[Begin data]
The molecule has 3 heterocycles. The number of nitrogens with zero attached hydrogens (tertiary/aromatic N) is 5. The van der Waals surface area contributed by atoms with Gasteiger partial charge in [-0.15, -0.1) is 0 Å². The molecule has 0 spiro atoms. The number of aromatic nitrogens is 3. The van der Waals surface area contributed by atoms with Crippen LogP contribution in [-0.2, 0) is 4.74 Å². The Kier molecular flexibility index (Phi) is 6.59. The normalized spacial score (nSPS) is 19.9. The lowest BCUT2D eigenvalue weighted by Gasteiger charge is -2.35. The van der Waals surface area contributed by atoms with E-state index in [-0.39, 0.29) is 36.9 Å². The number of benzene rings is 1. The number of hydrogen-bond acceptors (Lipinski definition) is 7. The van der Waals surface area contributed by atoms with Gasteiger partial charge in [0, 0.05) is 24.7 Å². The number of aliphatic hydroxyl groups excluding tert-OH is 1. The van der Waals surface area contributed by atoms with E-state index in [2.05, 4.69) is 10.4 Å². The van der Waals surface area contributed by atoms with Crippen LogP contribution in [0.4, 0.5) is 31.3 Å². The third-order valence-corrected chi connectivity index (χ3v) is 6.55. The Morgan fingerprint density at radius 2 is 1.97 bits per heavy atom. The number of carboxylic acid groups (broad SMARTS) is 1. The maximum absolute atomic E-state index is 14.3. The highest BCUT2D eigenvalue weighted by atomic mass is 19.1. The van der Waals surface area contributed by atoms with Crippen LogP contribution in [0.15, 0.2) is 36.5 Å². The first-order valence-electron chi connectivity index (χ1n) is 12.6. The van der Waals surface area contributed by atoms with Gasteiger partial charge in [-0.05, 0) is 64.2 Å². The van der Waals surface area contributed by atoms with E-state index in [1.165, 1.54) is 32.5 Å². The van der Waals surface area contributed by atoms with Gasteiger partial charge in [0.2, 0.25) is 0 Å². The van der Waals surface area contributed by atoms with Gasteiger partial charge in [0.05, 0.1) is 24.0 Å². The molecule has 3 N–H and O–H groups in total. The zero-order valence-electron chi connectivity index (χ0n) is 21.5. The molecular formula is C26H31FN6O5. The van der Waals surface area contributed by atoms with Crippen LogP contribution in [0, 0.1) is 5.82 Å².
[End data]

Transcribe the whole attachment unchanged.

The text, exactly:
The molecule has 3 heterocycles. The number of nitrogens with zero attached hydrogens (tertiary/aromatic N) is 5. The van der Waals surface area contributed by atoms with Gasteiger partial charge in [-0.15, -0.1) is 0 Å². The molecule has 0 spiro atoms. The number of aromatic nitrogens is 3. The van der Waals surface area contributed by atoms with Crippen LogP contribution in [-0.2, 0) is 4.74 Å². The Kier molecular flexibility index (Phi) is 6.59. The normalized spacial score (nSPS) is 19.9. The lowest BCUT2D eigenvalue weighted by Gasteiger charge is -2.35. The van der Waals surface area contributed by atoms with E-state index in [-0.39, 0.29) is 36.9 Å². The number of benzene rings is 1. The number of hydrogen-bond acceptors (Lipinski definition) is 7. The van der Waals surface area contributed by atoms with Gasteiger partial charge in [0, 0.05) is 24.7 Å². The number of aliphatic hydroxyl groups excluding tert-OH is 1. The van der Waals surface area contributed by atoms with E-state index in [2.05, 4.69) is 10.4 Å². The van der Waals surface area contributed by atoms with Crippen LogP contribution in [0.4, 0.5) is 31.3 Å². The third-order valence-corrected chi connectivity index (χ3v) is 6.55. The Morgan fingerprint density at radius 2 is 1.97 bits per heavy atom. The number of carboxylic acid groups (broad SMARTS) is 1. The maximum absolute atomic E-state index is 14.3. The highest BCUT2D eigenvalue weighted by atomic mass is 19.1. The van der Waals surface area contributed by atoms with Crippen LogP contribution in [0.15, 0.2) is 36.5 Å². The first-order valence-electron chi connectivity index (χ1n) is 12.6. The van der Waals surface area contributed by atoms with Gasteiger partial charge in [-0.05, 0) is 64.2 Å². The van der Waals surface area contributed by atoms with E-state index in [1.165, 1.54) is 32.5 Å². The van der Waals surface area contributed by atoms with Gasteiger partial charge in [0.2, 0.25) is 0 Å². The van der Waals surface area contributed by atoms with Gasteiger partial charge in [0.05, 0.1) is 24.0 Å². The molecule has 3 N–H and O–H groups in total. The zero-order valence-electron chi connectivity index (χ0n) is 21.5. The molecular formula is C26H31FN6O5. The van der Waals surface area contributed by atoms with Crippen LogP contribution in [0, 0.1) is 5.82 Å².